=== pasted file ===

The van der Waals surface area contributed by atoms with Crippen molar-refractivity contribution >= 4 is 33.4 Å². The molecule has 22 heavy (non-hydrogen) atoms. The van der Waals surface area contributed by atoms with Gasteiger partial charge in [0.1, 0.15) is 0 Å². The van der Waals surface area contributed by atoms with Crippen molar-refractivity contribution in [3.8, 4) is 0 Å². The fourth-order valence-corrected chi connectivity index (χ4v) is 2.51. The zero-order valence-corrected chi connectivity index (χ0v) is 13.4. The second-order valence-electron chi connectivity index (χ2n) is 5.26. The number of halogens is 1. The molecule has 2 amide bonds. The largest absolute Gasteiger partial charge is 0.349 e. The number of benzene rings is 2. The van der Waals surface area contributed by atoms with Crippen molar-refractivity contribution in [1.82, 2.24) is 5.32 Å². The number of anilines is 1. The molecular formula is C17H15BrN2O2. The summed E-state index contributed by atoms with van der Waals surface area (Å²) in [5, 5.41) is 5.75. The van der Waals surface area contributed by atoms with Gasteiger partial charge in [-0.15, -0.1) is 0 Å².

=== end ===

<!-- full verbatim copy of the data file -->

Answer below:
The van der Waals surface area contributed by atoms with Crippen molar-refractivity contribution >= 4 is 33.4 Å². The molecule has 22 heavy (non-hydrogen) atoms. The van der Waals surface area contributed by atoms with Gasteiger partial charge in [0.1, 0.15) is 0 Å². The van der Waals surface area contributed by atoms with Crippen molar-refractivity contribution in [3.8, 4) is 0 Å². The fourth-order valence-corrected chi connectivity index (χ4v) is 2.51. The zero-order valence-corrected chi connectivity index (χ0v) is 13.4. The second-order valence-electron chi connectivity index (χ2n) is 5.26. The number of halogens is 1. The molecule has 2 amide bonds. The largest absolute Gasteiger partial charge is 0.349 e. The number of benzene rings is 2. The van der Waals surface area contributed by atoms with Crippen molar-refractivity contribution in [1.82, 2.24) is 5.32 Å². The number of anilines is 1. The molecular formula is C17H15BrN2O2. The summed E-state index contributed by atoms with van der Waals surface area (Å²) in [5, 5.41) is 5.75. The van der Waals surface area contributed by atoms with Gasteiger partial charge in [-0.15, -0.1) is 0 Å².